Essential (Python) Resources to get on the Data Science “express train”

(Stay tuned, as I keep updating this page while I grow and plow in my deep learning garden:))

If you do not have any experience with machine learning or deep learning, check out those set of cheatsheets on the topics here  (it has website version as well for better readability).

As I stated in this Data Science Venn Diagram post, “It would be better to think of data science not as a new domain of knowledge to learn, but as a new set of skills that you can apply within your current area of expertise”, so people in different areas of expertise can apply Data Science to their current domains of expertise.

That said, this page provides some essential (Python) Resources that I have been collecting to help folks in different areas to get on the Data Science “express train”.

  • If you’ve already had some basic Python programming background, perhaps the best resources to get on Data Science (I have seen so far) is the following:

Python Data Science Handbook: Essential Tools for Working with Data (by Jake VanderPlas)

We are lucky enough — we can read this great book in its entirety online at

You can find its accompanying GitHub repository at here.

(Thanks for the author Jake VanderPlas ‘s generosity:))

Note: The book is using Python 3, which is a good thing, because the support of Python 2.x will end in 2020.

Two great (Amazon) reviews about this book:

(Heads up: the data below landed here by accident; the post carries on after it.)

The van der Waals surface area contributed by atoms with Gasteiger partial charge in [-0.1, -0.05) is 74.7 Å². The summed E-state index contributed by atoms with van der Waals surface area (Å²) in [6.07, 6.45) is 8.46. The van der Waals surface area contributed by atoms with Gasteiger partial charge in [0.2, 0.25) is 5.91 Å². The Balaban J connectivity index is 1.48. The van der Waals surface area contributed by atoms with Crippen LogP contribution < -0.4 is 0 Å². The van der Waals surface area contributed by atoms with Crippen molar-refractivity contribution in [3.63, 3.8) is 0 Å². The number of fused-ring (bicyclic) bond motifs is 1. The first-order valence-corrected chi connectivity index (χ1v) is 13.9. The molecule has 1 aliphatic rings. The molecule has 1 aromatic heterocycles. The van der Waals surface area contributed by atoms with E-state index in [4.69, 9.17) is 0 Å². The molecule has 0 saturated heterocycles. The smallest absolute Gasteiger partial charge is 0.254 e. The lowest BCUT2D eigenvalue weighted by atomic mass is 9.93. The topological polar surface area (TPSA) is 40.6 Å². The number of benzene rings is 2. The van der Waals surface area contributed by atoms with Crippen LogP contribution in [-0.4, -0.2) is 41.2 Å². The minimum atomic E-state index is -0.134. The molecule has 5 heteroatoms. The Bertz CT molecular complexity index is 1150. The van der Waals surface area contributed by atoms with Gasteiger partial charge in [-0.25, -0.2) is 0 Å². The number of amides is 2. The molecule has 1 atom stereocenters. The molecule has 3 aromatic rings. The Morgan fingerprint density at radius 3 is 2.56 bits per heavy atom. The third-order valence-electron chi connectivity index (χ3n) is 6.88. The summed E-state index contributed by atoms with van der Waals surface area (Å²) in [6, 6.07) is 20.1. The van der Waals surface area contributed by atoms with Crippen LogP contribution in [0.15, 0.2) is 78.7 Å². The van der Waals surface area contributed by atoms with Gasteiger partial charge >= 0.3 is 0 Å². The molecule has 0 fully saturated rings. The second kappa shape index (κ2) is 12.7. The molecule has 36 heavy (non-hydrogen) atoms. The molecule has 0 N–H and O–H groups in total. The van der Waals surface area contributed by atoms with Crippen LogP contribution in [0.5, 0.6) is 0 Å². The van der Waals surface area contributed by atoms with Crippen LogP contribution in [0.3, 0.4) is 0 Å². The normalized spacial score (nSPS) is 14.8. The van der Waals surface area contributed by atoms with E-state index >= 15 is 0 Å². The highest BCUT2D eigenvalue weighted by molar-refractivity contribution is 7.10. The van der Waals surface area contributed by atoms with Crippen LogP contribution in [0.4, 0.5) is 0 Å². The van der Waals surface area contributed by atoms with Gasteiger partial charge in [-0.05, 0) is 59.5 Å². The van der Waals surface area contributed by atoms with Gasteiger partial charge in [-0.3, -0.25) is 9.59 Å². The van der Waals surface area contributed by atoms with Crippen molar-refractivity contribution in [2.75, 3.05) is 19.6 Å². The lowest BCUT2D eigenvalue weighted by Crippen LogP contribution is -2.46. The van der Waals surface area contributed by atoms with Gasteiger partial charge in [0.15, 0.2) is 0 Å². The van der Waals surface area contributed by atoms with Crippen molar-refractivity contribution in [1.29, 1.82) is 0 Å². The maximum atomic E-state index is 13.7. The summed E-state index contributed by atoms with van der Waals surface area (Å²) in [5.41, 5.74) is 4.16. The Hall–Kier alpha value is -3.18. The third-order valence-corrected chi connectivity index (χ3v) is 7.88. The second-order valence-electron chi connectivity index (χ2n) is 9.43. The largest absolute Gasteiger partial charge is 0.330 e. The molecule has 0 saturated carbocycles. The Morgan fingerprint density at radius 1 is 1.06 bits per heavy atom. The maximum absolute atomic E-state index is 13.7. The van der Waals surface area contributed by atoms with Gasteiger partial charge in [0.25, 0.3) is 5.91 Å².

This is an excellent reference book for people working with data science. Remember, 80% of the effort in machine learning, data analysis or data science in general is about processing data and understanding data. This book is for that purpose and I think it’s the best book out there about data processing, analysis and visualization using python. If you are looking for hardcore machine learning, go for other books. (on June 9, 2017)

When I first received this book, I was surprised that it didn’t get to scikit-learn until the last third of the book. The first third is about numpy and pandas, and the middle third is about matplotlib. Now that I’ve been applying it at work, however, I’ve found that the items covered in the first two thirds were really essential. I wouldn’t be nearly as productive if I had just jumped straight to the sections on scikit-learn. The author does an excellent job covering broad terrain with enough detail that you are able to apply it to your problems. You will find yourself going back to use this book as a reference. (on August 5, 2017)

===See below for some other (online) books in relation to Python and Scientific Computing.

Note: If you do not know which version (i.e., Python 2.x or Python 3.x) of python to use, I encourage you to start with Python 3.x, because the support of Python 2.x will end in 2020.